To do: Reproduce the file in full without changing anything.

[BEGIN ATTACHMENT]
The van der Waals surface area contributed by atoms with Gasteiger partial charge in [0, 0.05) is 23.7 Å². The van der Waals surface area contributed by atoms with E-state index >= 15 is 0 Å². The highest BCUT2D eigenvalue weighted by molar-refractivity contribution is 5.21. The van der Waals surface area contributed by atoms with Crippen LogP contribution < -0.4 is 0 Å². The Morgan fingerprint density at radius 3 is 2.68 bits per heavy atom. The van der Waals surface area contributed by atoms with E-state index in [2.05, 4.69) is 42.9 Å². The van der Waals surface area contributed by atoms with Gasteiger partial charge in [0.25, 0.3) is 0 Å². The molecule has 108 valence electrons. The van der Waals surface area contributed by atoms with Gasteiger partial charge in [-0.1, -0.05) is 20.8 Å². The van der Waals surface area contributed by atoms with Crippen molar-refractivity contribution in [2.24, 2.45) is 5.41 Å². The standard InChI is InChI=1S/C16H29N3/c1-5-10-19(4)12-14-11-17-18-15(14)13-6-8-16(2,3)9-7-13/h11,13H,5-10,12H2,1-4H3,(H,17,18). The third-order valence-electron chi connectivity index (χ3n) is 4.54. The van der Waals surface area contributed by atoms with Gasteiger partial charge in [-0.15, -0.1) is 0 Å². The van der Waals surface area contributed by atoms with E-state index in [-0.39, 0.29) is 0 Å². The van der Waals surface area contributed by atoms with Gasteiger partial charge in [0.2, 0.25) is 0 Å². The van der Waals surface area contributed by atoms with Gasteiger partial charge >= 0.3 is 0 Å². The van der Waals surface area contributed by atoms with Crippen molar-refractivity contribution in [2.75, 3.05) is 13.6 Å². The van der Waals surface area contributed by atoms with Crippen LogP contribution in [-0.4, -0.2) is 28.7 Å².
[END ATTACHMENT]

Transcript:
The van der Waals surface area contributed by atoms with Gasteiger partial charge in [0, 0.05) is 23.7 Å². The van der Waals surface area contributed by atoms with E-state index >= 15 is 0 Å². The highest BCUT2D eigenvalue weighted by molar-refractivity contribution is 5.21. The van der Waals surface area contributed by atoms with Crippen LogP contribution < -0.4 is 0 Å². The Morgan fingerprint density at radius 3 is 2.68 bits per heavy atom. The van der Waals surface area contributed by atoms with E-state index in [2.05, 4.69) is 42.9 Å². The van der Waals surface area contributed by atoms with Gasteiger partial charge in [0.25, 0.3) is 0 Å². The molecule has 108 valence electrons. The van der Waals surface area contributed by atoms with Gasteiger partial charge in [-0.1, -0.05) is 20.8 Å². The van der Waals surface area contributed by atoms with Crippen molar-refractivity contribution in [2.24, 2.45) is 5.41 Å². The standard InChI is InChI=1S/C16H29N3/c1-5-10-19(4)12-14-11-17-18-15(14)13-6-8-16(2,3)9-7-13/h11,13H,5-10,12H2,1-4H3,(H,17,18). The third-order valence-electron chi connectivity index (χ3n) is 4.54. The van der Waals surface area contributed by atoms with Gasteiger partial charge in [-0.15, -0.1) is 0 Å². The van der Waals surface area contributed by atoms with E-state index in [-0.39, 0.29) is 0 Å². The van der Waals surface area contributed by atoms with Gasteiger partial charge in [0.2, 0.25) is 0 Å². The van der Waals surface area contributed by atoms with Gasteiger partial charge >= 0.3 is 0 Å². The van der Waals surface area contributed by atoms with Crippen molar-refractivity contribution in [2.75, 3.05) is 13.6 Å². The van der Waals surface area contributed by atoms with Crippen LogP contribution in [-0.4, -0.2) is 28.7 Å².